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1.44.0 • Public • Published

Defender Relay Client & Signer

There are 2 modules included in this package:

  1. Defender Relay Client
  • Execute create, read, and update operations across all relayers within an account (and associated relayer keys)
  • Authenticates with bearer token generated using Team API Key/Secret (available when Team API Key is created)
  1. Defender Relay Signer
  • Execute send, sign, and other operations using a specific relayer
  • Authenticates with bearer token generated using Relayer API Key/Secret (available when relayer is created)


npm install defender-relay-client
yarn add defender-relay-client

Relay Client

Defender Relay Client enables creating, reading, and updating relayers and their associated API keys.


To get started, instantiate RelayClient:

import { RelayClient } from 'defender-relay-client';
const relayClient = new RelayClient({ apiKey: API_KEY, apiSecret: API_SECRET });


Create a new relayer:

const requestParameters = {
  name: 'MyNewRelayer',
  network: 'goerli',
  minBalance: BigInt(1e17).toString(),
  policies: {
    whitelistReceivers: ['0xAb5801a7D398351b8bE11C439e05C5B3259aeC9B'],

await relayClient.create(requestParameters);

Create its associated API key:

await relayClient.createKey('58b3d255-e357-4b0d-aa16-e86f745e63b9');


Fetch data for a single relayer:

await relayClient.get('58b3d255-e357-4b0d-aa16-e86f745e63b9');

All relayers in your account:

await relayClient.list();

All API keys associated with an individual relayer:

await relayClient.listKeys('58b3d255-e357-4b0d-aa16-e86f745e63b9');


await relayClient.update('58b3d255-e357-4b0d-aa16-e86f745e63b9', { name: 'Test 2' });


await relayClient.deleteKey('58b3d255-e357-4b0d-aa16-e86f745e63b9', 'j3bru93-k32l-3p1s-pp56-u43f675e92p1');

Note: second argument to deleteKey is the keyId (contains hyphens), not the apiKey. This can be fetched via the listKeys method above and is also available in the response on key creation.

Deletion of a relayer (not just a key) is only available via the Defender console.

Relay Signer

Defender Relay Signer lets you send transactions to any supported network using private relayers. Each relayer has its own secure private key, and a set of API keys. You can send transactions via your relayers by POSTing to the Defender HTTP API, or using this library.

This library also includes an ethers.js signer and a web3.js provider, that uses the Relay to sign and broadcast its transactions.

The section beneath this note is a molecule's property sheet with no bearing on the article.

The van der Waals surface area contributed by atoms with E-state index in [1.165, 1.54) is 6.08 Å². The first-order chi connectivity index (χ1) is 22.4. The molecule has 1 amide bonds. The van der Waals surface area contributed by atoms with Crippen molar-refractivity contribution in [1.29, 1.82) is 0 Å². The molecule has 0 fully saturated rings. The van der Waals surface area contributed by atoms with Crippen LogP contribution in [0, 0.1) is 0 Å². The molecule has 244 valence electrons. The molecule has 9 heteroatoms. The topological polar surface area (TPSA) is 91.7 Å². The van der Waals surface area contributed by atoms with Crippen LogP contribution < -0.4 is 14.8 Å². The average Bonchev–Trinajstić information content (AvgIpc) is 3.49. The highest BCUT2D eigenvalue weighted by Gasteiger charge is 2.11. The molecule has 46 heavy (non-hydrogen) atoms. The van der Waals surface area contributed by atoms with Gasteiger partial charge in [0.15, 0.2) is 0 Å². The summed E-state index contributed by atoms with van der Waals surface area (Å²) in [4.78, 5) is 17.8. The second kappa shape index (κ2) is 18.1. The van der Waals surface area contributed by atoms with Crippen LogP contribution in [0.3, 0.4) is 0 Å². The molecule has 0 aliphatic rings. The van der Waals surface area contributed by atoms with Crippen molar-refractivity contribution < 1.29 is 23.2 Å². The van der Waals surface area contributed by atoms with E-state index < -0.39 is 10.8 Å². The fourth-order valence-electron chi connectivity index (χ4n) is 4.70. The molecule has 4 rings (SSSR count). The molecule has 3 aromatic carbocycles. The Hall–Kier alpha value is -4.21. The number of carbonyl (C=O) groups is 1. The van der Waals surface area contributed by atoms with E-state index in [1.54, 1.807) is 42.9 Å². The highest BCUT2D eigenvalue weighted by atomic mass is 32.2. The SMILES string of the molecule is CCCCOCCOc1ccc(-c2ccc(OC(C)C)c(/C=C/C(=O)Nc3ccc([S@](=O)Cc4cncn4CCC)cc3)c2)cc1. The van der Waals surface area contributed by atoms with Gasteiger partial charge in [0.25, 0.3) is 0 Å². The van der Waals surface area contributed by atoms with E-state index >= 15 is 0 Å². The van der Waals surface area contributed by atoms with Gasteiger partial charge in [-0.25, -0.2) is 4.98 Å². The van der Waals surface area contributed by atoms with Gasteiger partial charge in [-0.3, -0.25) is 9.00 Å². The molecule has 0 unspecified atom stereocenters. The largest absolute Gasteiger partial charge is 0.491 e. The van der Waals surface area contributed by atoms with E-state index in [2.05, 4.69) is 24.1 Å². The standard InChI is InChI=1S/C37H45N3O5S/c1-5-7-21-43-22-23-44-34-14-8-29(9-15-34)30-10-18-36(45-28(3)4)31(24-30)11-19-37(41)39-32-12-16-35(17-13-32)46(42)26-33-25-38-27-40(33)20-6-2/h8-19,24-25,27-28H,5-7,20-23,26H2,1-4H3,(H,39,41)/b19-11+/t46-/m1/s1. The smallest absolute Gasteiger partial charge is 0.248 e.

Start by creating a new relayer using either the Defender console or API for a network of your choice. Write down the API key and secret. Then use them to create a new Relayer instance in your code:

import { Relayer } from 'defender-relay-client';
const relayer = new Relayer({ apiKey: API_KEY, apiSecret: API_SECRET });

And use the relayer instance to send a transaction:

const tx = await relayer.sendTransaction({
  to: '0x6b175474e89094c44da98b954eedeac495271d0f',
  value: '0x16345785d8a0000',
  data: '0x5af3107a',
  speed: 'fast',
  gasLimit: 100000,

The sendTransaction call returns once the transaction has been signed by the relayer. To monitor the transaction status, see Querying below.


Instead of the usual gasPrice or maxFeePerGas/maxPriorityFeePerGas, the Relayer may also accept a speed parameter that can be one of safeLow, average, fast, or fastest. These values are mapped to actual gas prices when the transaction is sent or resubmitted and vary depending on the state of the network.

If speed is provided, the transaction would be priced according to the EIP1559Pricing relayer policy.

NOTE: Mainnet gas prices and priority fees are calculated based on the values reported by EthGasStation, EtherChain, GasNow, BlockNative, and Etherscan. In Polygon and its testnet, the gas station is used. In other networks, gas prices are obtained from a call to eth_gasPrice or eth_feeHistory to the network.

Return data

The returned transaction object tx will have the following shape:

interface RelayerTransactionBase {
  transactionId: string; // Defender transaction identifier
  hash: string; // Ethereum transaction hash